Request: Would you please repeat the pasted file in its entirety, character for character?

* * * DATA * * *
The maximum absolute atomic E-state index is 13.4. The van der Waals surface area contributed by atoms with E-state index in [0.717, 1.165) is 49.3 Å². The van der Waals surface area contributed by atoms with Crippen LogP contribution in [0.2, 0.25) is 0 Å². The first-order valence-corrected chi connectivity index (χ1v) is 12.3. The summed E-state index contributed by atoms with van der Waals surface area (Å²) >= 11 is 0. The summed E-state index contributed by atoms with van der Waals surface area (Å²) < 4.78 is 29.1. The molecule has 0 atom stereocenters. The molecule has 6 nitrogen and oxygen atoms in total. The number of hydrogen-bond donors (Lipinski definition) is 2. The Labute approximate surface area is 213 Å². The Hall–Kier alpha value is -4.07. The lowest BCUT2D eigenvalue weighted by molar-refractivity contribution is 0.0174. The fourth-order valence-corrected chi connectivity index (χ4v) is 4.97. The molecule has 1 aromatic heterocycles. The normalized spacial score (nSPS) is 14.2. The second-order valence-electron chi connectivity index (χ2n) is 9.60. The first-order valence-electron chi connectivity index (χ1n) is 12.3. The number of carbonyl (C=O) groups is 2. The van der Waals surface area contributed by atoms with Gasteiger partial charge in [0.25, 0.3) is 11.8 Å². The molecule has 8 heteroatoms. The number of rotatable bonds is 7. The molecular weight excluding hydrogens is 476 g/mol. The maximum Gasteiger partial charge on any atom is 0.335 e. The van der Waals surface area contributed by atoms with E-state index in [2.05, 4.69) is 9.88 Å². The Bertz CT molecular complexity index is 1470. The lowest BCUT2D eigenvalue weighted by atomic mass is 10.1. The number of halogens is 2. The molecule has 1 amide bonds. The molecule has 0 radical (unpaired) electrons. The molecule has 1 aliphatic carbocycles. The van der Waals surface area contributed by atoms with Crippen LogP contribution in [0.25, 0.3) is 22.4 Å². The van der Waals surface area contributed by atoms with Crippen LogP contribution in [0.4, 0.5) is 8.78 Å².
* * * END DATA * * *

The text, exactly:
The maximum absolute atomic E-state index is 13.4. The van der Waals surface area contributed by atoms with E-state index in [0.717, 1.165) is 49.3 Å². The van der Waals surface area contributed by atoms with Crippen LogP contribution in [0.2, 0.25) is 0 Å². The first-order valence-corrected chi connectivity index (χ1v) is 12.3. The summed E-state index contributed by atoms with van der Waals surface area (Å²) >= 11 is 0. The summed E-state index contributed by atoms with van der Waals surface area (Å²) < 4.78 is 29.1. The molecule has 0 atom stereocenters. The molecule has 6 nitrogen and oxygen atoms in total. The number of hydrogen-bond donors (Lipinski definition) is 2. The Labute approximate surface area is 213 Å². The Hall–Kier alpha value is -4.07. The lowest BCUT2D eigenvalue weighted by molar-refractivity contribution is 0.0174. The fourth-order valence-corrected chi connectivity index (χ4v) is 4.97. The molecule has 1 aromatic heterocycles. The normalized spacial score (nSPS) is 14.2. The second-order valence-electron chi connectivity index (χ2n) is 9.60. The first-order valence-electron chi connectivity index (χ1n) is 12.3. The number of carbonyl (C=O) groups is 2. The van der Waals surface area contributed by atoms with Gasteiger partial charge in [0.25, 0.3) is 11.8 Å². The molecule has 8 heteroatoms. The number of rotatable bonds is 7. The molecular weight excluding hydrogens is 476 g/mol. The maximum Gasteiger partial charge on any atom is 0.335 e. The van der Waals surface area contributed by atoms with E-state index in [2.05, 4.69) is 9.88 Å². The Bertz CT molecular complexity index is 1470. The lowest BCUT2D eigenvalue weighted by atomic mass is 10.1. The number of halogens is 2. The molecule has 1 amide bonds. The molecule has 0 radical (unpaired) electrons. The molecule has 1 aliphatic carbocycles. The van der Waals surface area contributed by atoms with Crippen LogP contribution in [0.25, 0.3) is 22.4 Å². The van der Waals surface area contributed by atoms with Crippen LogP contribution in [0.4, 0.5) is 8.78 Å².